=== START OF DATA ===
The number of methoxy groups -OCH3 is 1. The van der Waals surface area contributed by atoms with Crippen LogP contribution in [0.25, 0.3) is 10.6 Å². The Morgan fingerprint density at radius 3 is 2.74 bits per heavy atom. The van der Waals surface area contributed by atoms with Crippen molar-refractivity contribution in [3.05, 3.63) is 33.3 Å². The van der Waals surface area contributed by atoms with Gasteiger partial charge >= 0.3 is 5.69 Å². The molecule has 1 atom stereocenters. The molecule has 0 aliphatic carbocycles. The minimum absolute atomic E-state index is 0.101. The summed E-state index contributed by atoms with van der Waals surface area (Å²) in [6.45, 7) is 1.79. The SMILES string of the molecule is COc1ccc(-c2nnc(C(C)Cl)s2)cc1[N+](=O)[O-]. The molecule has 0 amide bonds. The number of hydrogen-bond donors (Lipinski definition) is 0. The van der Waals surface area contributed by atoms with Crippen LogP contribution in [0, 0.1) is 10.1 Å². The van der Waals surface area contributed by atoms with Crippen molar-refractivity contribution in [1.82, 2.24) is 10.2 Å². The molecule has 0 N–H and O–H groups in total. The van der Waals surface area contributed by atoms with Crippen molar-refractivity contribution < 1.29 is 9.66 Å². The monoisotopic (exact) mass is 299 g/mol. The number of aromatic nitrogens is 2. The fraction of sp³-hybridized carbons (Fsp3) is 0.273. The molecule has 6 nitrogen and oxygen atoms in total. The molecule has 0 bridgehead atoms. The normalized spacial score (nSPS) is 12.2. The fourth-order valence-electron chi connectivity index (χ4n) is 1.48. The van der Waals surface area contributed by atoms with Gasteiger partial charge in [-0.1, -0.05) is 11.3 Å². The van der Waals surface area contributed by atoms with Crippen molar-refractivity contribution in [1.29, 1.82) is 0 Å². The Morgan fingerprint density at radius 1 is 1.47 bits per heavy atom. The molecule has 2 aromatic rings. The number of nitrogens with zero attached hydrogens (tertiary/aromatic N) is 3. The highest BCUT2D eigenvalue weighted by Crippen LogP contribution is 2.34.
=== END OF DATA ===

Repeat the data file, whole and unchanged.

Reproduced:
The number of methoxy groups -OCH3 is 1. The van der Waals surface area contributed by atoms with Crippen LogP contribution in [0.25, 0.3) is 10.6 Å². The Morgan fingerprint density at radius 3 is 2.74 bits per heavy atom. The van der Waals surface area contributed by atoms with Crippen molar-refractivity contribution in [3.05, 3.63) is 33.3 Å². The van der Waals surface area contributed by atoms with Gasteiger partial charge >= 0.3 is 5.69 Å². The molecule has 1 atom stereocenters. The molecule has 0 aliphatic carbocycles. The minimum absolute atomic E-state index is 0.101. The summed E-state index contributed by atoms with van der Waals surface area (Å²) in [6.45, 7) is 1.79. The SMILES string of the molecule is COc1ccc(-c2nnc(C(C)Cl)s2)cc1[N+](=O)[O-]. The molecule has 0 amide bonds. The number of hydrogen-bond donors (Lipinski definition) is 0. The van der Waals surface area contributed by atoms with Crippen LogP contribution in [0, 0.1) is 10.1 Å². The van der Waals surface area contributed by atoms with Crippen molar-refractivity contribution in [1.82, 2.24) is 10.2 Å². The molecule has 0 N–H and O–H groups in total. The van der Waals surface area contributed by atoms with Crippen molar-refractivity contribution < 1.29 is 9.66 Å². The monoisotopic (exact) mass is 299 g/mol. The number of aromatic nitrogens is 2. The fraction of sp³-hybridized carbons (Fsp3) is 0.273. The molecule has 6 nitrogen and oxygen atoms in total. The molecule has 0 bridgehead atoms. The normalized spacial score (nSPS) is 12.2. The fourth-order valence-electron chi connectivity index (χ4n) is 1.48. The van der Waals surface area contributed by atoms with Gasteiger partial charge in [-0.1, -0.05) is 11.3 Å². The van der Waals surface area contributed by atoms with Crippen molar-refractivity contribution in [1.29, 1.82) is 0 Å². The Morgan fingerprint density at radius 1 is 1.47 bits per heavy atom. The molecule has 2 aromatic rings. The number of nitrogens with zero attached hydrogens (tertiary/aromatic N) is 3. The highest BCUT2D eigenvalue weighted by Crippen LogP contribution is 2.34.